Do you know if going the route of forward declaration in interface, and only including the header in the implementation would work? I will probably test this today if I get time.
    This might compile but it wont link.
    You need the implementation symbols.
    Either add them to your static lib, or link to the dynamic lib.

    This all makes little sense to me (based on the little you posted)
    Qt IS a toolbox.
    And its broken down to modules so you don't need to link against things you don't need.
    Why you would want to statically link against a toolbox out of which you only use some things and in addition some which are part of Qt, is beyond me.
    But, each to his own! :-)
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  5. #5
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    Default Re: Static Library Dependency Issues

    The decision to static link was not entirely my own. We were dynamically linking, but because of various versioning issues (if app version == this, then library version must >= this) had popped up in production, and caused headaches like a bricked piece of hardware in the field due to an updated app but not library, it was just easier at the time to say "screw it, let's just link statically". The toolbox contains code that is re-used by all of our projects, so there's a good chunk of it that just isn't required for any given project, which yes, sounds stupid to link to statically.

    Basically if some of our team members had a better grasp on versioning, and repository management, we would just dynamically link everything.

    Thanks for the input!

  6. #6
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    Default Re: Static Library Dependency Issues

    Well, as I said earlier, adding the QSerialPort dependency to your toolbox translates into a configuration and deployment dependency - because of the decision to add a rarely-used Qt class to your static library, you're now required to link to and deploy that Qt library with -all- of your apps. That seems to me to be a bigger headache than splitting the code into independent static libraries.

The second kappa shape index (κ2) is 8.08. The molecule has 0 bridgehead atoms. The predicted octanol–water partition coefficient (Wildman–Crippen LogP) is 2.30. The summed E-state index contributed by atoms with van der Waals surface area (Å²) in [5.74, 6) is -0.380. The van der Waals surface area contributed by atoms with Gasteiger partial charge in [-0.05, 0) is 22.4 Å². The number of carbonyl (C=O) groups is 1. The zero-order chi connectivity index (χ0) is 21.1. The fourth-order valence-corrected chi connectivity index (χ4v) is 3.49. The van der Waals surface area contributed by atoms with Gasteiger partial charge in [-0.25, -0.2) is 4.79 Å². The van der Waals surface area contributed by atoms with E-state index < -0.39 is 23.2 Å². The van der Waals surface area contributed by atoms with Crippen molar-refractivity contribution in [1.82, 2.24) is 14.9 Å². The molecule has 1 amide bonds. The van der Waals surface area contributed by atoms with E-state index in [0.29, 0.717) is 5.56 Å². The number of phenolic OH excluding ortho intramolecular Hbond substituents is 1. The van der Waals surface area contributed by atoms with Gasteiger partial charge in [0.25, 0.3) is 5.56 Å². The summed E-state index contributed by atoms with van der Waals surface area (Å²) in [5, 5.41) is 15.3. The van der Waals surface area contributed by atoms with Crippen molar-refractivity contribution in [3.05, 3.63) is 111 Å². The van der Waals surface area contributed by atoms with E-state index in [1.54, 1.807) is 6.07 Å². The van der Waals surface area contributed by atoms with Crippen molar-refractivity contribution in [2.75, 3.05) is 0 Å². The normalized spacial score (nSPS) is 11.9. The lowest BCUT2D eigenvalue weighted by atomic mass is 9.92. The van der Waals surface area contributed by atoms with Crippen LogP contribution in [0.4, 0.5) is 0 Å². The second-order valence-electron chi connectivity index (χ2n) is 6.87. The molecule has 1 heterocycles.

In our development, the only static libraries we use are those that depend only on the C++ runtimes and no other third-party DLLs. Everything else goes out as DLLs which are deployed side-by-side with whatever third-party DLLs dependencies they have.
    <=== The Great Pumpkin says ===>
    Please use CODE tags when posting source code so it is more readable. Click "Go Advanced" and then the "#" icon to insert the tags. Paste your code between them.

  7. #7
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    Default Re: Static Library Dependency Issues

    Long story short, answer to my actual question "So is there a way to avoid this?" is: No, not with the current way the library is being utilized.

    Thanks for the good input.

    I'll obviously be giving this some thought to figure out what would fit better in our environment. Like I said, dynamically linking caused some headaches when someone made changes to the library, pushed it to stable, and a customer checked for update and got the new library, but the application built/tested against the new library hadn't been pushed to stable yet. If the interface changes to any degree, this will cause application failure when the old app tries to use the new library. This was what initially was being avoided with static linking, not the best choice by any means, simply the easiest/quickest at the time. Best choice is obviously dynamic linking, with better version control by the engineering team.